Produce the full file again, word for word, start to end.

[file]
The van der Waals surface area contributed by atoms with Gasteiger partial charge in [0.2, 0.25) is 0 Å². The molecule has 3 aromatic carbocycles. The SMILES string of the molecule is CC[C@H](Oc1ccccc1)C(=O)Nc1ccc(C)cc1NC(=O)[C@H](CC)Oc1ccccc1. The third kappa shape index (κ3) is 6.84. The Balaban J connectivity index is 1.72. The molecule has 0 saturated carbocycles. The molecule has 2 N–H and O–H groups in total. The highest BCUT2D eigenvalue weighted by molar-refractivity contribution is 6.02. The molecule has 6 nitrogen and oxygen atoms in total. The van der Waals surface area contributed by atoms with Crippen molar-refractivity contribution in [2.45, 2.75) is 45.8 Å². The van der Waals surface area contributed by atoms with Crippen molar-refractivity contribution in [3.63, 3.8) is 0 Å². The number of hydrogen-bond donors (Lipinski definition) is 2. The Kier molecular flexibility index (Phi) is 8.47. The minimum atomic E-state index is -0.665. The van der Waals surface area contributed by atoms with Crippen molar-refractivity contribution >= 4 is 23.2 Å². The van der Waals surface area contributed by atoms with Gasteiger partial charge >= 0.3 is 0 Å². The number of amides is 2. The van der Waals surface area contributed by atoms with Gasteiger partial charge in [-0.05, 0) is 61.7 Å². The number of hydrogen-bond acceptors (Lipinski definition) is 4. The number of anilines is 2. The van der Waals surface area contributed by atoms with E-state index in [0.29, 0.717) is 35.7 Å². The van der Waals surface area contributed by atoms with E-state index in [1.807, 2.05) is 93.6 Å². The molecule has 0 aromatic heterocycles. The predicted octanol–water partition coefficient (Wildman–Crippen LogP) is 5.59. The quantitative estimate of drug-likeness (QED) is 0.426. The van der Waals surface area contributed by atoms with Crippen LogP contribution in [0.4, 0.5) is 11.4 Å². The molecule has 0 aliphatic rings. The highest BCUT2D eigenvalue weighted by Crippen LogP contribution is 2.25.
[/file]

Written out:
The van der Waals surface area contributed by atoms with Gasteiger partial charge in [0.2, 0.25) is 0 Å². The molecule has 3 aromatic carbocycles. The SMILES string of the molecule is CC[C@H](Oc1ccccc1)C(=O)Nc1ccc(C)cc1NC(=O)[C@H](CC)Oc1ccccc1. The third kappa shape index (κ3) is 6.84. The Balaban J connectivity index is 1.72. The molecule has 0 saturated carbocycles. The molecule has 2 N–H and O–H groups in total. The highest BCUT2D eigenvalue weighted by molar-refractivity contribution is 6.02. The molecule has 6 nitrogen and oxygen atoms in total. The van der Waals surface area contributed by atoms with Crippen molar-refractivity contribution in [2.45, 2.75) is 45.8 Å². The van der Waals surface area contributed by atoms with Crippen molar-refractivity contribution in [3.63, 3.8) is 0 Å². The number of hydrogen-bond donors (Lipinski definition) is 2. The Kier molecular flexibility index (Phi) is 8.47. The minimum atomic E-state index is -0.665. The van der Waals surface area contributed by atoms with Crippen molar-refractivity contribution >= 4 is 23.2 Å². The van der Waals surface area contributed by atoms with Gasteiger partial charge >= 0.3 is 0 Å². The number of amides is 2. The van der Waals surface area contributed by atoms with Gasteiger partial charge in [-0.05, 0) is 61.7 Å². The number of hydrogen-bond acceptors (Lipinski definition) is 4. The number of anilines is 2. The van der Waals surface area contributed by atoms with E-state index in [0.29, 0.717) is 35.7 Å². The van der Waals surface area contributed by atoms with E-state index in [1.807, 2.05) is 93.6 Å². The molecule has 0 aromatic heterocycles. The predicted octanol–water partition coefficient (Wildman–Crippen LogP) is 5.59. The quantitative estimate of drug-likeness (QED) is 0.426. The van der Waals surface area contributed by atoms with Crippen LogP contribution in [0.4, 0.5) is 11.4 Å². The molecule has 0 aliphatic rings. The highest BCUT2D eigenvalue weighted by Crippen LogP contribution is 2.25.